Amendment 79A withdrawn.

Clauses 17 and 18 agreed.

Clause 19: Changes to, and revocation of, development consent orders

Amendment 79AA

Moved by Lord McKenzie of Luton

79AA: Clause 19, page 20, line 19, leave out “or” and insert “to exercise a discretion, or with the consent of the Secretary of State, to allow”

Lord McKenzie of Luton: My Lords, this is a probing amendment that enables us better to understand what is intended by a very specific provision. It also gives us the opportunity more generally to assess progress on the process for dealing with nationally significant infrastructure projects.

To the narrow point first: for non-material changes to a development consent order, the duty to comply with consultation and publicity requirements is placed upon the person applying for consent as well as on the Secretary of State. The Explanatory Note suggests that that “may” happen although it would appear to be automatic given the wording of the Bill. Perhaps the Minister could elucidate. If it is not automatic, who makes the decision to place that obligation on the applicant? When it comes to the exercise of the discretion,

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it is not clear how prescriptive the regulations will be in setting the parameters of that discretion, and particularly what scope the applicant may have to, say, disapply prescribed consultation requirements. Perhaps the Minister could put something on the record in that regard.

We note that this clause and Clauses 17 and 18, which we support, spring from the review of the nationally significant infrastructure planning regime review. Much of what flows from that review will do so in regulations and guidance, much of it outside the timeframe for our consideration of the Bill. In principle, the direction of travel of that review is something we can support. The creation of the nationally significant infrastructure regime by the Planning Act 2008 was important in seeking to simplify and speed up planning consents for infrastructure projects, as we just discussed. However, even in the short time since that Act there have been changes to the legislation: transferring power back to Ministers, which was then delegated straight back to the Planning Inspectorate; widening the scope so that other major developments are included; eliminating the need for certain consents; establishing the consents service unit; and setting up the major infrastructure and environment unit.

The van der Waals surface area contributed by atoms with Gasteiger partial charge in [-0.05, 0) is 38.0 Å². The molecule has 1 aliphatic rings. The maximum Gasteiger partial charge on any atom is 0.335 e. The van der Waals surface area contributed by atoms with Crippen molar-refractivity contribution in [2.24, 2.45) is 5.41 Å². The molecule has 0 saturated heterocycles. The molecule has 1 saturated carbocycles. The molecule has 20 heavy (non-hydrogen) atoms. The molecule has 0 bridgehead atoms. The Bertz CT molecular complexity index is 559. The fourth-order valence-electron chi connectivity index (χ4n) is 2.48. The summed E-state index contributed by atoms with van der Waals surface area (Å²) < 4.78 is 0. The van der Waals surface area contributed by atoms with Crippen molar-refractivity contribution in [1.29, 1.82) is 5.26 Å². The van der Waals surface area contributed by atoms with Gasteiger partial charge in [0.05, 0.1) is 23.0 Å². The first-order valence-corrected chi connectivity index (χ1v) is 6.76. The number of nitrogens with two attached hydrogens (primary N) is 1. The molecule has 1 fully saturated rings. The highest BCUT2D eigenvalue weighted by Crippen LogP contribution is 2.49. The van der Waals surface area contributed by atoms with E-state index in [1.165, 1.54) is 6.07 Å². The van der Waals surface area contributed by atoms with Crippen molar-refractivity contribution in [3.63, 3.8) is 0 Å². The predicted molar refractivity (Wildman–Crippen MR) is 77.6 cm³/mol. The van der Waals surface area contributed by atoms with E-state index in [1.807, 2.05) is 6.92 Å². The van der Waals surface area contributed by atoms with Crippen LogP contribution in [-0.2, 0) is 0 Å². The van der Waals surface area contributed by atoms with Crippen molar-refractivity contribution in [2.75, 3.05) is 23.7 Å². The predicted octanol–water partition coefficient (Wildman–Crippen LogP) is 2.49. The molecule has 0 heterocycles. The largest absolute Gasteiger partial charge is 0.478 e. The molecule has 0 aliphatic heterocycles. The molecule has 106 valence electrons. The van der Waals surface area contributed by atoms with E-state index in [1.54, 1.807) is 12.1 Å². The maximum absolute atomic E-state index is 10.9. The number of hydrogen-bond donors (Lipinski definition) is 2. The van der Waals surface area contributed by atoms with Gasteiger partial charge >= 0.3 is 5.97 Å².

3.45 pm

This planning regime is especially important given the current interest in infrastructure across the political spectrum, the recognition that the UK’s infrastructure has not been renewed or enhanced when needed and that something must be done about it and, in particular, the need for a political consensus for a 25- to 30-year plan. We have had the benefit of the Armitt review, which recommended a new independent national infrastructure commission to look 25 to 30 years ahead at the evidence for the UK’s future needs. It would then set clear priorities aimed at achieving cross-party political consensus, public support and investor certainty for long-term decisions on the UK’s energy, transport, water, waste, flood defences and telecommunications. We have common cause in ensuring that the infrastructure planning regime is operating as effectively and efficiently as possible.

At the commencement of the review, discussion identified that the system was working well, but can the Minister update us on progress? How many projects have been approved and in which sectors? How many are in the pipeline? How many and what types of projects are progressing under the expanded process set out in the Growth and Infrastructure Act? We note that much of the focus of the review recommendations, particularly around improvements to the pre-application process, falls upon the Planning Inspectorate. What reassurance can the Minister give about the capacity of the inspectorate to handle this and, I hope, growing numbers of projects? I beg to move.

Baroness Stowell of Beeston: My Lords, I am grateful to the noble Lord, Lord McKenzie, for outlining his support for Clauses 17, 18 and 19, and for explaining the reasons for tabling his amendment and seeking clarification about what we are intending with the proposals outlined in Clause 19. I hope that I am able

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to give him the reassurance he is looking for. I will do my best to be simple and straightforward in explaining this, but it is quite a technical thing to explain. I am quite confident that we share the same objectives, so I will give it a go and if needs be we can always talk further, I am sure.